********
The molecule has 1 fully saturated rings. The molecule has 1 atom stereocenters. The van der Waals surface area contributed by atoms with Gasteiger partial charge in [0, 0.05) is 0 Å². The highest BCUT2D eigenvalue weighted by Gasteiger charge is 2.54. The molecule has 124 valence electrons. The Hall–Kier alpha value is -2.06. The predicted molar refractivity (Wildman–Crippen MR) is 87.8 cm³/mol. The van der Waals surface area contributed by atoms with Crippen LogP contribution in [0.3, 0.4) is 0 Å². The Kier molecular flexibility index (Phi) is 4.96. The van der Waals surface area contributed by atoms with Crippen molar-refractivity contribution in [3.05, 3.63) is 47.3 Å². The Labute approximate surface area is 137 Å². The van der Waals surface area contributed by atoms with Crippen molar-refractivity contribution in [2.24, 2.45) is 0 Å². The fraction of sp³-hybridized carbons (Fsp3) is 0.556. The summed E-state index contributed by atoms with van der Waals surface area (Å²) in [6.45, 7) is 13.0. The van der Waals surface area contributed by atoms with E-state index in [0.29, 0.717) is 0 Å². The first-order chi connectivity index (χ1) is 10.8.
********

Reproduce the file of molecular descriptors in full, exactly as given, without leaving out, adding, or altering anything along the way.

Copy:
The molecule has 1 fully saturated rings. The molecule has 1 atom stereocenters. The van der Waals surface area contributed by atoms with Gasteiger partial charge in [0, 0.05) is 0 Å². The highest BCUT2D eigenvalue weighted by Gasteiger charge is 2.54. The molecule has 124 valence electrons. The Hall–Kier alpha value is -2.06. The predicted molar refractivity (Wildman–Crippen MR) is 87.8 cm³/mol. The van der Waals surface area contributed by atoms with Crippen LogP contribution in [0.3, 0.4) is 0 Å². The Kier molecular flexibility index (Phi) is 4.96. The van der Waals surface area contributed by atoms with Crippen molar-refractivity contribution in [3.05, 3.63) is 47.3 Å². The Labute approximate surface area is 137 Å². The van der Waals surface area contributed by atoms with Crippen molar-refractivity contribution in [2.24, 2.45) is 0 Å². The fraction of sp³-hybridized carbons (Fsp3) is 0.556. The summed E-state index contributed by atoms with van der Waals surface area (Å²) in [6.45, 7) is 13.0. The van der Waals surface area contributed by atoms with E-state index in [0.29, 0.717) is 0 Å². The first-order chi connectivity index (χ1) is 10.8.